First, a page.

« on: December 22, 2010, 09:27:15 AM »
Thanks for the replies.  I understand the history and why copper used - interested in the taste aspect.

I'm wondering if it makes a taste difference in final beer - either from personal experience, or able to cite any reference as I have found none.

If there is a difference, I may be able to get same effect by placing my copper immersion chiller  in the kettle with the wort before boil.

I'll do a small batch experiment with and without copper to see.

68
Equipment and Software / Copper boil kettle - taste impact?
« on: December 22, 2010, 07:22:25 AM »
Can anyone can cite a source, or even from personal experience if boiling wort in a copper vs stainless steel vs aluminum brew pot impacts final taste of a beer.  I'm thinking if any, maybe lagers could be impacted.

I'm interested in historical brewing, specifically 1890-1910,  and from what I understand, boil kettles were made of copper then.

Wondering if I need a copper kettle to replicate taste. I have a stainless one now. 


69
General Homebrew Discussion / Re: An alternate-historical style
« on: December 22, 2010, 06:33:12 AM »
The label is great. Love the concept of an alt history beer.

For the scifi/fantasy folk, I've stumbled across this web site  http://www.fantasybrewmasters.com/

Discussions of what an alien race would be drinking, or middle earth dwarfs session beers.  Fun stuff.

70
General Homebrew Discussion / Re: Pouring home brew at a beer event?
« on: December 15, 2010, 07:41:46 AM »
From what I understand is it can't be sold, and if public, the place needs to be licensed to serve alcohol. Other then that, not aware why it would be illegal.

Split Rock resort hosts a beer festival in PA every year, and in the past the local home brew club served their home brew for tasting.

71
Ingredients / Re: can I turn crystal 40 into crystal 80?
« on: December 12, 2010, 11:28:33 AM »
Gordon,  Good point, in this recipe I don't think its going to matter.  I actually have crystal 45 for a oatmeal stout which called for 80. Since I'm going to make it a chocolate stout, I'm not looking for color, just some body and mouth feel and given only 1/2 pound for a 5gal batch, but given a choc stout, not sure it matters.  Otherwise assume may lose some carmel flavor.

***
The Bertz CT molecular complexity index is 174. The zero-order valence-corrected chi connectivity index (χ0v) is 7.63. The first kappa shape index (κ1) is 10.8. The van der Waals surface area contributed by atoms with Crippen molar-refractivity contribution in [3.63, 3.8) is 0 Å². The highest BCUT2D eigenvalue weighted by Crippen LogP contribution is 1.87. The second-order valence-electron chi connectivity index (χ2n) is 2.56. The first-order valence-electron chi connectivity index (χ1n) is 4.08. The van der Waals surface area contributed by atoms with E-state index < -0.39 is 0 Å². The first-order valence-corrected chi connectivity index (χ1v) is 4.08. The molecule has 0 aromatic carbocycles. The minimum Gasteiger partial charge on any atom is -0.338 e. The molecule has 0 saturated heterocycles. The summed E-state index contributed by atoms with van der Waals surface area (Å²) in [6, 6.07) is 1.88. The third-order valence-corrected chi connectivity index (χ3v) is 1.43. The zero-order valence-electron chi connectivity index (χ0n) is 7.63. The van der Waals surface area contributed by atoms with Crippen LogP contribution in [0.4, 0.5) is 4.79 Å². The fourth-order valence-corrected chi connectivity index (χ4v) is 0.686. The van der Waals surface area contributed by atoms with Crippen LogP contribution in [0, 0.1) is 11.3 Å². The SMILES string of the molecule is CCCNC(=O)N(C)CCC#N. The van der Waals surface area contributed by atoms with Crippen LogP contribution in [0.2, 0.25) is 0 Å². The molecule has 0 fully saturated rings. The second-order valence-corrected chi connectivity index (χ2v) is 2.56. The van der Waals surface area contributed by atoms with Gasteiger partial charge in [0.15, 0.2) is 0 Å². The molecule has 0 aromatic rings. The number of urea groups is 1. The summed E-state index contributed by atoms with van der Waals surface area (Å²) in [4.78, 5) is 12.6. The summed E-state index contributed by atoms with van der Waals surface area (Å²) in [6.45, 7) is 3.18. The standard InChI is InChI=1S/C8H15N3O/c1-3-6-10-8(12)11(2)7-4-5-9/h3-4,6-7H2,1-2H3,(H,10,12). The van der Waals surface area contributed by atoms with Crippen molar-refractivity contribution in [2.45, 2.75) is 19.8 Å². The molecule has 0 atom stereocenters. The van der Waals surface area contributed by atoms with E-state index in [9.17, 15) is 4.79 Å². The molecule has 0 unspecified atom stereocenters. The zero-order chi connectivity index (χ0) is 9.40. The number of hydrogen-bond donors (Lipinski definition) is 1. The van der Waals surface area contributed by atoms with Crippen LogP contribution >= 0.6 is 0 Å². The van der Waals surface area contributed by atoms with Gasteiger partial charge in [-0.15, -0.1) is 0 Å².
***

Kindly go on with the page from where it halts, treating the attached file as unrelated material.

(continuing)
Using this as my reference: http://www.homebrewtalk.com/wiki/index.php/Crystal_malt

As always, thank you all for the advice.  Gotta love this forum!

72
Ingredients / can I turn crystal 40 into crystal 80?
« on: December 10, 2010, 06:56:47 PM »
Have a recipe that calls for crystal 80, but have only 40L on hand.  Can I roast crystal in oven for x time to make 40 into 80?

Been looking on web, but found no info. 

73
Extract/Partial Mash Brewing / Re: Chocolate Cherry Stout
« on: December 10, 2010, 11:25:08 AM »
Well despite following the recipe in Brewing Classic styles, - using the puree/cocoa powder, I got very little chocolate or  cherry flavo.  I added more cocoa powder and 3.3# of puree in secondary.  Nothing.  So have a fruit fortified, good for our health porter.  Not bad, and I won't get scurvy!.

I'm going to play around with some choc/cherry extracts, but leery as they can make stuff taste like cough syrup.

FolkI know used maraschino cherry juice, grenadine, and creme de cocoa to get both elements in their stout.

I'm doing a re-brew after some experimenting and will report back in.


74
Pimp My System / Re: Portable Irish Coffin Box
« on: December 10, 2010, 11:14:23 AM »
Fantastic!!!  What are dimensions of the box?

75
Other Fermentables / Re: Mead Aging Question
« on: December 10, 2010, 11:11:15 AM »
At the advice of some folk on this forum, I've begun to age my meads in stainless kegs, as I was having an issue with evaporation.  The dehumidifer drinks my meads in carboys. ;-)

The layer of CO2 under a little pressure to seal the keg protects from O2 also.

After primary fermentation, I rack off the the lees, into the keg.  Store in cellar with temp ranges from 59-90F during the year.  At some point I'll add clarifiers, like super kleer, wait per directions plus whatever time I feel like, and then rack to new keg for more aging or bottling.